Saturday, January 29, 2005

Marriage Redux

Blog ally Tom Chatt of UpWord provided some great insight into the issue of gay marriage in one of his blog posts and his comments on my post on the topic that I wanted to address out here on the main board.

First, I would like to clarify why, from a religious standpoint, I feel that heterosexual union is the highest form. In Genesis, not once, but twice is mentioned (in Chapter 1 and 5), "Male and female, He created them". This is consistent with the message throughout the Scriptures that the wonder and power of the union of man and woman is in the uniting of their differences into a greater whole -- that two things so disparate in biology and psychology could be made one.

This has two implications. First, it renders procreation a potential, not a required outcome of a union -- obviously a good thing, since not all relationships produce children. However, it also points out the fundamental difference between homosexual and heterosexual unions -- no matter how "femmy" a man or "butch" a woman in a homosexual relationship, the biology and psychology does not make possible the completely-complementary nature of the relationship between heterosexuals.

There are also three things that need to be kept in mind, though. Just because the nature of the relationship is not the same in a homosexual vs. heterosexual comparison, it does not mean that homosexuals cannot love and cherish each other in the same fashion as can heterosexuals. Second, as Scripture makes clear, that loving and cherishing relationship for children can exist in homes without a male figure -- the story of Timothy, in which the apostle Paul compliments Timothy's mother and grandmother for raising him so well, clearly shows that. Finally, for those of us of the Protestant persuasion, marital statuses in and of themselves do not carry "superior" or "inferior" designations because that status is not indicative in itself of the state of the persons involved -- that is, as Luther put it, "Marriage is good, virginity is better, but purity of heart is best".

To summarize, because of the completely-complementary nature of heterosexual union and how this compliments the symmetry of God's creation, I think it should be the most highly-esteemed and cherished in a religious sense -- and also, I think it is the best environment for children. However, I think that homosexual unions should also be recognized, esteemed, and cherished -- just not in the same way. In either case, the legal incidentals should be identical.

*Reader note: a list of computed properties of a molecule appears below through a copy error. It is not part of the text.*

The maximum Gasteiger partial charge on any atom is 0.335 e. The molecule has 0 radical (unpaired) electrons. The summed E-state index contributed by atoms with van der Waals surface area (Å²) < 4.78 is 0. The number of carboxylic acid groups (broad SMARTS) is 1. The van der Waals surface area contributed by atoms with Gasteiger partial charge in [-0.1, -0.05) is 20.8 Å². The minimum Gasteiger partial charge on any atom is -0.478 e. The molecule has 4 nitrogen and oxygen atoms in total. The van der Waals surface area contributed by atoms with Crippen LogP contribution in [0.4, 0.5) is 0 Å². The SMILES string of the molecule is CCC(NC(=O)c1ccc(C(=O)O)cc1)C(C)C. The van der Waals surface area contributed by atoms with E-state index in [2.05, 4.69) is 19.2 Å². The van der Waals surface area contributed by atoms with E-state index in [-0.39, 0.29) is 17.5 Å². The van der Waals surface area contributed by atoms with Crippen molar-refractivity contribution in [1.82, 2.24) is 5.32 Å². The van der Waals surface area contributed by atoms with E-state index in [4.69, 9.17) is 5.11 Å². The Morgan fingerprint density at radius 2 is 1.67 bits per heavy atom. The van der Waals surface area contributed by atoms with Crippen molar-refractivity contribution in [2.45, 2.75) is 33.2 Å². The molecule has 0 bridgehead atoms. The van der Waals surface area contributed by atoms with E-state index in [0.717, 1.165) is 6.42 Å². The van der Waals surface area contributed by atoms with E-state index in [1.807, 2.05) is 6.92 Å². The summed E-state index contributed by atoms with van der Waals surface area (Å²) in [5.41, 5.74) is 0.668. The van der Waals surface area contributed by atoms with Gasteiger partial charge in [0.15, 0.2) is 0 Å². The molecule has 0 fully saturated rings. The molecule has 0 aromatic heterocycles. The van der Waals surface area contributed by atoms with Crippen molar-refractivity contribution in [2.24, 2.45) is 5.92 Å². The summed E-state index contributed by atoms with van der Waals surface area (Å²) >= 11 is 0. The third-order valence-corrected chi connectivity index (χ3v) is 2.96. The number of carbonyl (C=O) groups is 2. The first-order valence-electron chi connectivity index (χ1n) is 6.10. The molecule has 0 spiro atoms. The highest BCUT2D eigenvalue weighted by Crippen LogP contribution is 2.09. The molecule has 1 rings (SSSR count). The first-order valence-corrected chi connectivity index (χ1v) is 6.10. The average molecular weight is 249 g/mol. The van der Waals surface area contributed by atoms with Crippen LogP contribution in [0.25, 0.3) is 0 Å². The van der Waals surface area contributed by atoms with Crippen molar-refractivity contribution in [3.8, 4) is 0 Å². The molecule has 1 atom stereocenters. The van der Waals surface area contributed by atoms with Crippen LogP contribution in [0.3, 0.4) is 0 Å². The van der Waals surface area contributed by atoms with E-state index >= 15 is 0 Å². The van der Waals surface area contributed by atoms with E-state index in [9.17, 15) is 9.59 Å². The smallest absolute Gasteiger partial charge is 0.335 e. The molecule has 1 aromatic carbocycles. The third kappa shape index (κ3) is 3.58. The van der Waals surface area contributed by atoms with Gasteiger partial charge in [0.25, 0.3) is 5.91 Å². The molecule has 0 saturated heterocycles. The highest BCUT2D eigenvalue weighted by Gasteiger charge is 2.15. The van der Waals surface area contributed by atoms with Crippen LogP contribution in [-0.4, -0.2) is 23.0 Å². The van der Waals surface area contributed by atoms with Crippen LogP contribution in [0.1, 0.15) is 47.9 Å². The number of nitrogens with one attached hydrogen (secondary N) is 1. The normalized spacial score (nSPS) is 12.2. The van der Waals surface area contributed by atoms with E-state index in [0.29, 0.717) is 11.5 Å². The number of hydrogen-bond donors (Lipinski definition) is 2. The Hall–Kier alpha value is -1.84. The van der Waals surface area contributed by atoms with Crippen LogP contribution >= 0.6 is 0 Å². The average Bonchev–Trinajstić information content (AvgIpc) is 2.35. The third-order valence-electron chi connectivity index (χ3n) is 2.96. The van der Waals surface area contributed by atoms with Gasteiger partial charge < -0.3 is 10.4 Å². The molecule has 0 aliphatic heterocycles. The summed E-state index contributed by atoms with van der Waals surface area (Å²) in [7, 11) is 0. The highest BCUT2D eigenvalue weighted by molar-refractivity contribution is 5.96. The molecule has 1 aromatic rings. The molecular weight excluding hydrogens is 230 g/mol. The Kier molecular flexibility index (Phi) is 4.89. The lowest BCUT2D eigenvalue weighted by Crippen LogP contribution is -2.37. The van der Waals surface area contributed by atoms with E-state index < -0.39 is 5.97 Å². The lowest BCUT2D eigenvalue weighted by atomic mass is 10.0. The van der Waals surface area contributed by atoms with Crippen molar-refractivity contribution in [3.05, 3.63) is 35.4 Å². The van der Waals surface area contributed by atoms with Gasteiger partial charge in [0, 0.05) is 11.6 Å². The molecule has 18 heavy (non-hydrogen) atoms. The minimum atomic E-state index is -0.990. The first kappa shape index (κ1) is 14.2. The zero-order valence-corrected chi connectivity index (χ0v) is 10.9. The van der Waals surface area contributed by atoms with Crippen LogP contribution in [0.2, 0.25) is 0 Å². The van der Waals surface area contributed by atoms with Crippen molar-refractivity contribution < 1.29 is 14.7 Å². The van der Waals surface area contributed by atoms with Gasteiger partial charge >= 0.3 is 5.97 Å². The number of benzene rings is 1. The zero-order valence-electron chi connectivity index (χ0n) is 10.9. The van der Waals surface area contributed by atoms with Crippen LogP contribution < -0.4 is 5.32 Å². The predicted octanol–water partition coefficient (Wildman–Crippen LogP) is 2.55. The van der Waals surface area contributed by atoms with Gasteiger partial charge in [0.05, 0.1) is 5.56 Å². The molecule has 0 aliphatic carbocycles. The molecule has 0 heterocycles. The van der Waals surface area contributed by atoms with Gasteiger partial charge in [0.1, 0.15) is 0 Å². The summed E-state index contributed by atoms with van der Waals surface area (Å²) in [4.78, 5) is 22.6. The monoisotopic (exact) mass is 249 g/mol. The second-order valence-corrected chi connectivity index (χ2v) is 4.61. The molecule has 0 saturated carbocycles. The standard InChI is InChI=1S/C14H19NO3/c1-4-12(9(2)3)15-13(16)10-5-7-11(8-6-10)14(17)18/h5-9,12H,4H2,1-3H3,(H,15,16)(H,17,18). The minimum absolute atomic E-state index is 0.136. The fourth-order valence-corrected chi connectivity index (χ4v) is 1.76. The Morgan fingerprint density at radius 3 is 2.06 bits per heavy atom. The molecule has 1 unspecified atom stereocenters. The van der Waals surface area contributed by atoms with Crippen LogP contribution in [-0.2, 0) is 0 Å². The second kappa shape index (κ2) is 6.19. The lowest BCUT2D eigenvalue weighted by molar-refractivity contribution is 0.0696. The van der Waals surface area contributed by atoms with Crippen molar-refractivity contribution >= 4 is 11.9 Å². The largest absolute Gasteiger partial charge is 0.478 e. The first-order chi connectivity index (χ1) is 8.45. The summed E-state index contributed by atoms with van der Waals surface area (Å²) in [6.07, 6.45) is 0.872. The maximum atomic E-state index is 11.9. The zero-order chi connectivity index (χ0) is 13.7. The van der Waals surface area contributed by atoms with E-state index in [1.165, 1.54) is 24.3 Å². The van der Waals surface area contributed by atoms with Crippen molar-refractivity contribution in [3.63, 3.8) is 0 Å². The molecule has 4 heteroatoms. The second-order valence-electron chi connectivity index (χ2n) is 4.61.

Next, to Tom's second point about the "becoming one flesh", again, referring to the argument above, that can refer to procreation, but as an incidental of the complementary nature of the union of heterosexuals. The "one flesh" is expressed in the relationship itself; the "one flesh" of the child is a reflection of that relationship, much as moonlight is a reflection of sunlight.

Visitor Mike made reference to Romans. I am assuming that he is referring to the New Testament's seeming strictures against homosexuality, coming primarily from the Apostle Paul and such as in 1 Corinthians 6.

Whenever you review these, always keep in mind that the primary issue is not the earthly behavior, but God and man's relationship to God. The point Paul makes is that anything that gets in the way of that relationship is a problem. To me, these passages do not ban homosexuality, any more than they ban heterosexuality -- they simply charge you to use your body and time responsibly in a fashion that glorifies God.

Finally, blog ally Lloydletta contributed an excellent insight concerning the black community's division on this issue. Christian Grantham has also blogged about this split, even within the King family.

Referring to Lloydletta's, being a bit of a cynic on this issue, I don't doubt Coretta Scott King's position, but I would question the motivation behind Jesse Jackson, John Lewis, Al Sharpton, and Julian Bond taking theirs, because I personally think they're trying to maintain their slipping power within the Democratic Party. I think Ward Connerly's opposition to antigay laws is more along the libertarian viewpoint than anything else -- and is definitely welcomed., Alan Derschowitz and I AGREE on something. :)

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